The San Antonio-based nonprofit that is operating a controversial West Texas tent city for migrant children wants out of the job. But the government isn’t revealing the future of the facility in Tornillo, a farming community southeast of El Paso, that currently holds about 2,300 children.

“We don’t want to be there, but we can’t abandon the children,” Evy Ramos, a spokeswoman for BCFS Health and Human Services, which has operated the Tornillo facility since June, told Texas Monthly. The company has agreed to a short-term contract with the federal government despite long-stated misgivings about managing the complex. “We have not agreed to another extension, which is not to say that at some point we might,” Ramos said about the company’s contract with the U.S. Department of Health and Human Services.

The fate of Tornillo comes as, once again, the issue of border security and what to do with Central Americans fleeing to the United States because of violence in their homeland, is heating up. On Friday, the Department of Homeland Security asked the Pentagon for a 45-day extension for the deployment of U.S. Army forces along the border. The troops are scheduled to withdraw by December 15, but the Pentagon is expected to approve the DHS request.

“Given the ongoing threat at our Southern border—today the Department of Homeland Security submitted a request for assistance to the Department of Defense to extend its support through January 31, 2019,” DHS spokeswoman Katie Waldman said in a statement to the Washington Post.

The request also comes just one day before Andrés Manuel López Obrador is scheduled to be sworn into office as Mexico’s new president.

Both Republican and Democratic leaders on the border have been critical of the continuing reliance on the Tornillo tent facility by the Trump administration. “Similar to building a wall from sea to shining sea, detaining kids in Tornillo is the most expensive and least effective policy approach that fails to address root causes of migration flows or make anyone safer,” Representative Will Hurd, a Republican whose sprawling district includes Tornillo, told the AP. Hurd has said that the United States needs to be more focused on the problems in Guatemala, Honduras and El Salvador that are driving the current influx of thousands of families to the border.

Longtime El Paso County Judge Veronica Escobar, a Democrat who will be sworn in as a member of Congress on January 3, said the continuing presence of the Tornillo shelter is a symbol of multiple failures by the Trump administration. “There’s got to be something better than putting kids in these youth jails, essentially. The fundamental problem is we have an administration and a government that doesn’t know how to address these challenges,” Escobar said. “And essentially what’s happening is that our government is making the situation worse and we have to address short-term issues and long- term issues. In the short term we have to figure out a way to connect these kids with families, with foster homes. … And over the long term we have to solve the challenge of migration of refugees from Central America to the United States.”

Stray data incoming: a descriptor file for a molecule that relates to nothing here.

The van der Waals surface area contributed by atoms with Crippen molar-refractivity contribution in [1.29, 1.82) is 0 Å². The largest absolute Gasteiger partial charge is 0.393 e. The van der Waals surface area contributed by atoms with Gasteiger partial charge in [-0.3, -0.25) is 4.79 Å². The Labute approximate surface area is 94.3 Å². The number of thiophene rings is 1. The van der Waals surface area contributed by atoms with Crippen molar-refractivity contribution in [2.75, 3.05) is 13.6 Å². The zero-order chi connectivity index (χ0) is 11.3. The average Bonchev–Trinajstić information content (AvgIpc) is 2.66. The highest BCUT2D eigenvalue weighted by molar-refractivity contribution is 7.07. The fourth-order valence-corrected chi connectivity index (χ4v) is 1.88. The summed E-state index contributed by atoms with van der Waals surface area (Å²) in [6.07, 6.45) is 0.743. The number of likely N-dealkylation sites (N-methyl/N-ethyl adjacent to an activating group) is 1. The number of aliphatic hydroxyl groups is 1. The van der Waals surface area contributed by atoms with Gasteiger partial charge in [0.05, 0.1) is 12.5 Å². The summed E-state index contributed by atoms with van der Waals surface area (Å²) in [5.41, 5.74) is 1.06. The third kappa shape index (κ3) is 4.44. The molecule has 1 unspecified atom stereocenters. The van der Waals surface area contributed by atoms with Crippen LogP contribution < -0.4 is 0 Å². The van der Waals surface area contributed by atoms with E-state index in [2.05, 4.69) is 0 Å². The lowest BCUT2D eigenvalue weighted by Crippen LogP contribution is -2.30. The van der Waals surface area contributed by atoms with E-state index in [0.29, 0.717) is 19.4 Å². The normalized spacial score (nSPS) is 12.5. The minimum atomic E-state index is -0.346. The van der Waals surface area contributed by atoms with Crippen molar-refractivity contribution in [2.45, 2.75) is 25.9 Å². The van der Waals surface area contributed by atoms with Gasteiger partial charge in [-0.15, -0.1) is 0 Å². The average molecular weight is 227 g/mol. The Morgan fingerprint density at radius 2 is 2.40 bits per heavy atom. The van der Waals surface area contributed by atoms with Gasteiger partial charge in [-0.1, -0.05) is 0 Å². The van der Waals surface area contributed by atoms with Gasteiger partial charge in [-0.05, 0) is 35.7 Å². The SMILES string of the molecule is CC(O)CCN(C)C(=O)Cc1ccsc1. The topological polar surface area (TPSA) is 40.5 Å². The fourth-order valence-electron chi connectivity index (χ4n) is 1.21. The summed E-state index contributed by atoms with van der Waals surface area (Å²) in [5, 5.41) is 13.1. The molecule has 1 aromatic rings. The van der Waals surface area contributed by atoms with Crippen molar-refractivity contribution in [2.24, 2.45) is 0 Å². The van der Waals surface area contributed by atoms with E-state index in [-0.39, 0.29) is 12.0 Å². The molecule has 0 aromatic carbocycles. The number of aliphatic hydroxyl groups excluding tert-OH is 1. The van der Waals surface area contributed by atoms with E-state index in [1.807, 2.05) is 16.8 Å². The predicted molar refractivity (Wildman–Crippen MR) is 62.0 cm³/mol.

HHS contracted with BCFS in June to open a 400-bed facility in Tornillo for what the government calls “unaccompanied alien children,” generally children who are apprehended at the border without a parent or guardian. The facility opened at the Marcelino Serna Port of Entry during the Trump administration’s “zero tolerance” policy on the border, which resulted in the Border Patrol taking more than 2,000 children from their parents. Those separated children were classified as unaccompanied children and placed in custody of an HHS agency called the Office of Refugee Resettlement, whose permanent shelters across the country were already nearing their capacity of about 11,000 beds. That led to the decision to open what was supposed to be a temporary tent facility in Tornillo.